This article is great. I found a cancer community app that can be comforting for many people. Check it out

We are all so different in the manner in which we respond to life-threatening diagnoses. Caring Bridge means well with these quotes… so did a longtime friend of mine ~ I refer to her as the Queen of Kindness ~ who smothered me with “cheery” notes after my diagnosis for pancreatic cancer. The frequency of her notes was a regular reminder to me that something was wrong. It conflicted with my desire to live as normal of a life as possible when life wasn’t very normal. I’m maybe too much of an introvert ~ and my Whipple surgery and COVID have made me reclusive ~ to crave an outpouring of caring concern. I’m good with being told one time by each of my friends that they will pray for me, for my comfort, peace, healing. What I’m saying is, “One size does NOT fit all” in responding to the serious diagnosis of a family member or friend.

This was a wonderful article. I am battling stage 4 colon cancer and I have had the most bizarre things ever said to me. I have been given hope and I have given hope to others. I have journaled everything from the very beginning, starting almost 2 years ago. One day I hope to write a book, kind of a guide to help others who are on this journey.

Thank you so much for sharing your thoughts and scriptures. I have a sister who has brain tumors and a cousin who has been diagnosed with breast cancer. I want to be supportive and say the right things but I don’t know what to say and this website has given me insight as to how those who have cancer feel. I don’t want to say “I know how you feel”, or “It’s going to be ok”, or “You are a fighter” because I don’t know how my loved ones feel because I’ve never had cancer. I don’t know if it’s going to be ok or not, although I pray they are. And, I know they are fighters but I also know Chemo and Radiation brings their immune system down and they feel weak. All I know is that I love them SO much and I want to be there for them. And, that my Heavenly Father knows how we feel and what we need. That he will never leave us and no matter what we go through in life, it’s NOT his fault. We are all imperfect and we are going to go through good and bad times but at least we have our Heavenly Father who gives us that hope. I pray for each one that has been diagnosed with cancer or any other disease. Although I do not know y’all, I do know my sister and my cousin and I love them so much and I love all people because that is what Jesus instructed us to do, Show love for each other. Thank you so much for sharing your stories so that people like myself can know what to do or say and what not to do or say, BIG BEAR HUG.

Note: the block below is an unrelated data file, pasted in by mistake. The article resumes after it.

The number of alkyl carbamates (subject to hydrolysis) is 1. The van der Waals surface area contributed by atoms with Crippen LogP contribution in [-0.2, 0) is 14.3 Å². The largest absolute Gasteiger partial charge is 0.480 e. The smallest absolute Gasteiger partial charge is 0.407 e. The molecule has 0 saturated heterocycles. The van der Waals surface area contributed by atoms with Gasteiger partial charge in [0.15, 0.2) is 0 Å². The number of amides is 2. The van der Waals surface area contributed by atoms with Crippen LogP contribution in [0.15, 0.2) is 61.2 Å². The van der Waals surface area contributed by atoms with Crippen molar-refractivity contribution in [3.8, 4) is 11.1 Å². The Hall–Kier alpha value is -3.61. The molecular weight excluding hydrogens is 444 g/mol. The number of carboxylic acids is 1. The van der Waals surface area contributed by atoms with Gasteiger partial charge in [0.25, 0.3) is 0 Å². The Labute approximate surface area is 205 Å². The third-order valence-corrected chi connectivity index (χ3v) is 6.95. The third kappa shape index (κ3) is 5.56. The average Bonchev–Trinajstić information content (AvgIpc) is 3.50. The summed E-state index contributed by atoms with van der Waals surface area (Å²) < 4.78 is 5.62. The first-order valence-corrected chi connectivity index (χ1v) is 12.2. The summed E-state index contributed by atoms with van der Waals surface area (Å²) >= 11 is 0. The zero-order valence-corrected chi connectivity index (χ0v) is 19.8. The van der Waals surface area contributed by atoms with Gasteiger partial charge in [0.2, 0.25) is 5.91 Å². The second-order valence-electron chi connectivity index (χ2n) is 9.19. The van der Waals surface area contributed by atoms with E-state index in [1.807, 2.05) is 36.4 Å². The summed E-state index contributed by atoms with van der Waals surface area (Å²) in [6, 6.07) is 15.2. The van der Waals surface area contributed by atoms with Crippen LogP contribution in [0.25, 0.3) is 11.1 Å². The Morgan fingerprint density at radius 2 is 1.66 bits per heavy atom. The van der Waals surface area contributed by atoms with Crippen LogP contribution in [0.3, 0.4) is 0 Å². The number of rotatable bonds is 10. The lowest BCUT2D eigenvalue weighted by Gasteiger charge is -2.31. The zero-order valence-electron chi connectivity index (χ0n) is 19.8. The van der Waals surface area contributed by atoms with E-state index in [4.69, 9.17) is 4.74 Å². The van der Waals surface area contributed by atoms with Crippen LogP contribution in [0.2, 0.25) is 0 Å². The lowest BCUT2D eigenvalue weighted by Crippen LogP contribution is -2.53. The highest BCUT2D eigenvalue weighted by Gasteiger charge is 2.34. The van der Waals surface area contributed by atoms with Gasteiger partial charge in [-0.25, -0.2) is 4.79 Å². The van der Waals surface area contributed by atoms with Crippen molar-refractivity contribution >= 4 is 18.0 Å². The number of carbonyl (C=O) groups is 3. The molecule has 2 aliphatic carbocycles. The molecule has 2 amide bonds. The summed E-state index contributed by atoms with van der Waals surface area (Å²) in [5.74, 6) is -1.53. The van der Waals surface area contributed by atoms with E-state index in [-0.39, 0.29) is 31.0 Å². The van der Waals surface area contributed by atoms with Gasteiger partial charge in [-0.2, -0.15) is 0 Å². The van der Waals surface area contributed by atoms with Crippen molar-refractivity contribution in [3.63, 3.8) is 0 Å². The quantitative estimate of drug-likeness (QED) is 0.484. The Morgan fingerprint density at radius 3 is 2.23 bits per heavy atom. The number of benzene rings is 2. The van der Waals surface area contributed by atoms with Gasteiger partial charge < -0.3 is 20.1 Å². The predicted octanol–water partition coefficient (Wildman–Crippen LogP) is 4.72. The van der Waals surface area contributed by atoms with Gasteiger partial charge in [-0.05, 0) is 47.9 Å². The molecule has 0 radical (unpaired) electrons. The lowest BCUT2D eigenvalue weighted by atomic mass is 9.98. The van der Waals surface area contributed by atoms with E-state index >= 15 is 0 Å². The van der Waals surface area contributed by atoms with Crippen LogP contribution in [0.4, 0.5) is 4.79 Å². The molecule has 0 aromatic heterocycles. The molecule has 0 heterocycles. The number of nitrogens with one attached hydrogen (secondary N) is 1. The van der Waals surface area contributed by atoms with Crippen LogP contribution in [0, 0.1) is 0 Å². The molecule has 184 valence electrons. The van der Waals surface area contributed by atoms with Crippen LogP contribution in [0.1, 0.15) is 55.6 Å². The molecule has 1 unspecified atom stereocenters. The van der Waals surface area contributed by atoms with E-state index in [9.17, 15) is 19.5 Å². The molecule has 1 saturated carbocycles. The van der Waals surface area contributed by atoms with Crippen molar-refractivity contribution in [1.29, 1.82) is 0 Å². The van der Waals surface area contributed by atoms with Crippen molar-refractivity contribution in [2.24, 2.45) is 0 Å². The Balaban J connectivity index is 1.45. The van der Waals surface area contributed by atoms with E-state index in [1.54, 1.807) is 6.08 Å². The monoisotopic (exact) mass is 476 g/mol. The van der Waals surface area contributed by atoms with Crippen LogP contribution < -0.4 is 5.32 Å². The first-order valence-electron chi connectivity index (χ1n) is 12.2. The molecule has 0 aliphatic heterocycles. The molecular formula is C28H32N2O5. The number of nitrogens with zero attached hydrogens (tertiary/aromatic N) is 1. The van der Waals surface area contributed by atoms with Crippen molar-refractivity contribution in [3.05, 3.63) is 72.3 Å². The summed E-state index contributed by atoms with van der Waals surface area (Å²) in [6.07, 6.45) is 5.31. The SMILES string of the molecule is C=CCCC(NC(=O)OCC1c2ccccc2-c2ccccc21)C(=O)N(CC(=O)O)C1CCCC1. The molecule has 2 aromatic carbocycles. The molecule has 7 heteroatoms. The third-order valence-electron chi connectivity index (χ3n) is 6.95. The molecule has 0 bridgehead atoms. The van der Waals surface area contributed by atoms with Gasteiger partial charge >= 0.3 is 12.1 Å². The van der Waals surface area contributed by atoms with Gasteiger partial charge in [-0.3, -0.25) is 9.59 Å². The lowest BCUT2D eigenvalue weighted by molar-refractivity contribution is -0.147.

A quote I saw regarding Veteran suicide seemed to fit my outlook as well. “You may see me struggle…but you will never see me quit.,” My sentiments exactly as I am diagnosed with pancreatic cancer, stage 4. My wife and I are also members of Caring Bridge.

My wife Riana has been diagnosed with breast cancer in 2011. It has been a tough journey with chemotherapy, radiology and above all there was a spider bite ( ground recluse) in between her chemo treatments. . First, she found her calmness and encouragement in the Word of God. Secondly, the doctors said she can eat everything she wants. That starts our journey of research on food. Really, we cut down on no sugar at all, no alcohol, no coffee, no processed food, enough sleep , meditation and walking an hour a day. We start with home prepared food with organic, non-GMO ingredients. We also increase Vit C, Vit D3, Vit BCo,Vit E, Magnecium and Zinc. With the grace of Jesus it has been 10Years.

Thank you so much for these encouraging words.. I was especially happy to see several scriptures in the list…they are what help me most. My favorite is Isaiah 41:10 “Fear not, for I am with not afraid for I am your God….

Beautiful thoughts ❣️

Beautiful quotes! Love it!